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Polynesian online dating

The results, as will be seen, call to question the orthodox theory of Polynesian origin from Lapita potters.Two main considerations underlie the discussions to follow.

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According to this view, Polynesians evolved from a group of pre-Polynesian settlers known as Lapita people whose characteristically dentate stamped pottery has been found in numerous archaeological sites stretching from the Bismarck Archipelago on the eastern fringe of Papua New Guinea south-eastwards through Island Melanesia to Fiji, and from there to nearby Tonga and Samoa in Western Polynesia. Prominent among them is a deeply embedded current view, which has gained currency over the past thirty or so years and is now subscribed to by most anthropologists. Archaeology and the Lapita cultural complex Chapter 5. Some of the theories are mere flights of fancy and can readily be dismissed; some which once seemed credible have now been disproved; some can best be regarded as half true; and others are still the subject of debate.For subsistence they were dependant primarily on the produce of the sea, upon near and off-shore fishing, and upon shell fish and other coastal resources.Horticulture and domestic animals were fully exploitable only on high islands, and were meagre or in some cases absent altogether in atolls which were the predominant environment in Micronesia and in the Polynesian Outliers. These were pioneer days for the discipline of Ethnomusicology, and everything about it at the time was new, especially as it related to Anthropology.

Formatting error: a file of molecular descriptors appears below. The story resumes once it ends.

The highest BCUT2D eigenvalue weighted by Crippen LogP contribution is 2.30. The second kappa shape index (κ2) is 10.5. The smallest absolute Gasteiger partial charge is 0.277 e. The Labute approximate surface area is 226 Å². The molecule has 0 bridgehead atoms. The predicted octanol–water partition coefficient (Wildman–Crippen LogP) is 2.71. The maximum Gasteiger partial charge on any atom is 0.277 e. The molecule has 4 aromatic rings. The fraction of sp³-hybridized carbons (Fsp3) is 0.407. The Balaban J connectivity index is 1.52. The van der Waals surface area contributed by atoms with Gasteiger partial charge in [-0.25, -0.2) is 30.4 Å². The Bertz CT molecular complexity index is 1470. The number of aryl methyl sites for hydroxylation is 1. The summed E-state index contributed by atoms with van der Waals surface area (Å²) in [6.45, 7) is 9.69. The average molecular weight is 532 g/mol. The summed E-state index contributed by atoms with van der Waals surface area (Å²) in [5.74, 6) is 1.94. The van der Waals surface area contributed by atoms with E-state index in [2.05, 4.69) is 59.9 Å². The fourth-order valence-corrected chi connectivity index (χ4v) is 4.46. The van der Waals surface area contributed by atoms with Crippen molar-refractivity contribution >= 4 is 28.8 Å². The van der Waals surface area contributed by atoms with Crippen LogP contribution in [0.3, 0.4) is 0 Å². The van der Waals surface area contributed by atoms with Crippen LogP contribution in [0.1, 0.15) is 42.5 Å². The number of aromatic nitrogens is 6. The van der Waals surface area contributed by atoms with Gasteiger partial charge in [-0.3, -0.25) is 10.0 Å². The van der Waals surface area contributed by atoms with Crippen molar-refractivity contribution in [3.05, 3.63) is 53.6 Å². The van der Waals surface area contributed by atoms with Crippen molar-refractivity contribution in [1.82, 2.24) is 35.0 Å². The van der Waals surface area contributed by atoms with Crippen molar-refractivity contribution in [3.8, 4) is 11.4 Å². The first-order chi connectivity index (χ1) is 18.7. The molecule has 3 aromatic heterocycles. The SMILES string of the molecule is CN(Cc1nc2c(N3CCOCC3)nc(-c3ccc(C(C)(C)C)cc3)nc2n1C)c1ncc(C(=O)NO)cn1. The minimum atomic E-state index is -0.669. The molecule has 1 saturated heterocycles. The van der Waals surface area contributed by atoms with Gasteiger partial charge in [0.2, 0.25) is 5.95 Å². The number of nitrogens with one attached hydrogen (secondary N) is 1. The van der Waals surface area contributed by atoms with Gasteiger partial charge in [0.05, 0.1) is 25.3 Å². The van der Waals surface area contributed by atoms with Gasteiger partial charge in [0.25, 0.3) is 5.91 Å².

This book later became my bible as I undertook more research and worked on a Ph D, only the third, I was told to be awarded on the subject of Music in New Zealand.

Abbreviations for linguistic subgroups Acknowledgements Mervyn Mc Lean (1930- ) is a retired associate professor of ethnomusicology from the University of Auckland where he taught for 20 years in the Departments of Anthropology and Music, and served also as founder and Head of the university's Archive of Maori and Pacific Music.

The answer quite simply is that among the numerous attempts to solve the problem there are many loose ends, and it is time for review.

Bougainville spoke of willing women in Tahiti who were "quick to caress"; Tasman was attacked at what is now called Golden Bay in New Zealand and sailed away in disgust after naming it Murderers' Bay.

Polynesian visitors to far shores would have experienced a similar range of reaction, repeated over and over again through thousands of years of encounters in many places.

The current orthodoxy, while standing the test of time in most respects, is now in need of adjustment; musical evidence has not so far been taken into account; and some past ideas are worth re-visiting.